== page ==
The Avila detractors I've talked on my radio show (and they call consistently after Tigers' games) invariably say he is overrated defensively. But I think it is fair to suggest Avila is solid defensively. Like most catchers he is dependent on his pitchers holding base runners well. He is a good receiver. He seems to have a good rapport with his pitching staff.
Avila has hit poorly in the postseason, but he has had a bearing on some of the series the Tigers won defensively (particularly vs. Oakland in '12).
While Avila may not be a "strength" for the Tigers in the sense of their star-caliber players, I don't see him as a "weakness," either, especially considering the dearth of quality catching in MLB.

My column. A thin line between settling and spoiled for Detroit fans:


Monday, May 05, 2014

Why Austin Jackson is the Detroit Tigers most underrated player

Austin Jackson had a number of injury issues last season and didn't perform well by the standards he he had set, especially in the postseason when he turned into a strikeout machine.
Austin Jackson: Perfect combination of youth, experience
Yet, one of the more interesting aspects of Jackson's subpar season is he still registered a good number in the Sabermetric category WAR. It was 3.3 in (Baseball Reference version), which ranked him tied for second among Tigers' position players (with Jhonny Peralta) behind only Miguel Cabrera. In 2012, Jackson was eighth in the AL among position players with 5.4 WAR. He was at 5.2 as a rookie in 2010 and 4.9 in 2011 when he had the best defensive metrics in MLB.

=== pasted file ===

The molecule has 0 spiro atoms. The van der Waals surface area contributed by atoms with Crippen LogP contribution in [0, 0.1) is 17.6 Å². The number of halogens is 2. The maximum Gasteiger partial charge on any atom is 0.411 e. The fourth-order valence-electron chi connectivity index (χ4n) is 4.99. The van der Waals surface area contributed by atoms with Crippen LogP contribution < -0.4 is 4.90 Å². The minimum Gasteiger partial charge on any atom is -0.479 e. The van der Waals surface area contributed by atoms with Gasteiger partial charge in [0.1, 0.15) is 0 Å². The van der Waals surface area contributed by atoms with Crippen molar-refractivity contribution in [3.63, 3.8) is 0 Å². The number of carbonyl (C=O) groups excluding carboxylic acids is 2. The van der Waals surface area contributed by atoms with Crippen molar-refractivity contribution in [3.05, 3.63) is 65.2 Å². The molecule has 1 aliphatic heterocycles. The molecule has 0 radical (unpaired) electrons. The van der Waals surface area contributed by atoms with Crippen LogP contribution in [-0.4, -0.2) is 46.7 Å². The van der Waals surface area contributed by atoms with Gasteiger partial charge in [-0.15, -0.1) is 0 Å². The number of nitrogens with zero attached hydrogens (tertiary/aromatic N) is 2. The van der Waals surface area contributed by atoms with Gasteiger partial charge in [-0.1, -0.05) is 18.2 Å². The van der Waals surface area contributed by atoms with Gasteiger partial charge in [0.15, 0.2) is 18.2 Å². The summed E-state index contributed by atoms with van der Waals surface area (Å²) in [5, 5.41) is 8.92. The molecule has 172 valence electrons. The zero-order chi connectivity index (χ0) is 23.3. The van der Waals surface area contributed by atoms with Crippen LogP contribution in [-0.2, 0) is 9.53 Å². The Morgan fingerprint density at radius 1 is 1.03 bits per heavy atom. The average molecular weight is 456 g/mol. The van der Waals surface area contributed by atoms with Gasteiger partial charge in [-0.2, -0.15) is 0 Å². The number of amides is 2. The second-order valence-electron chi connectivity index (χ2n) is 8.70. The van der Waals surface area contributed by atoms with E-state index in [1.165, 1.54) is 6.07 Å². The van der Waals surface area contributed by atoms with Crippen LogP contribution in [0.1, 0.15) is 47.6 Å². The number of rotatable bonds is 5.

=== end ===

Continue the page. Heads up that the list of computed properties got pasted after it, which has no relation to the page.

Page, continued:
Only two MLB position players born before the 27-year-old Austin Jackson have accumulated a better career WAR: Mike Trout and Jason Heyward.
Jackson's OPS two years ago was .856. It's .857 this season. It's the definition of a bounce back season.
The most impressive aspect of Jackson is his ability to adjust. After his outstanding rookie season, he struggled to start 2011, but fought through it. He then got rid of his high leg kick as a hitter, and had a big year. Last season didn't go well, but he did some hits in the ALCS after a tough ALDS.
This season, he has been very solid after moving down the order. The big adjustment: Cutting back on strikeouts. Jackson's strikeouts per walks ratio had been a disaster area, always well more than two K's per walk. This season, he's struck out 16 times and walked 14.
There are a lot of reasons the Tigers are winning right now. They've been getting good production up and down the lineup. As usual, Austin Jackson is getting a bit overlooked.
He shouldn't be.

My column. Unpopular trade of Doug Fister working back Dave Dombrowski's way:

My column. Detroit Lions must learn from their past mistakes and not repeat these NFL Draft mistakes:

Our FOX 2 Roundtable last night previewing NFL Draft" title="Fox 2 News Headlines">Fox 2 News Headlines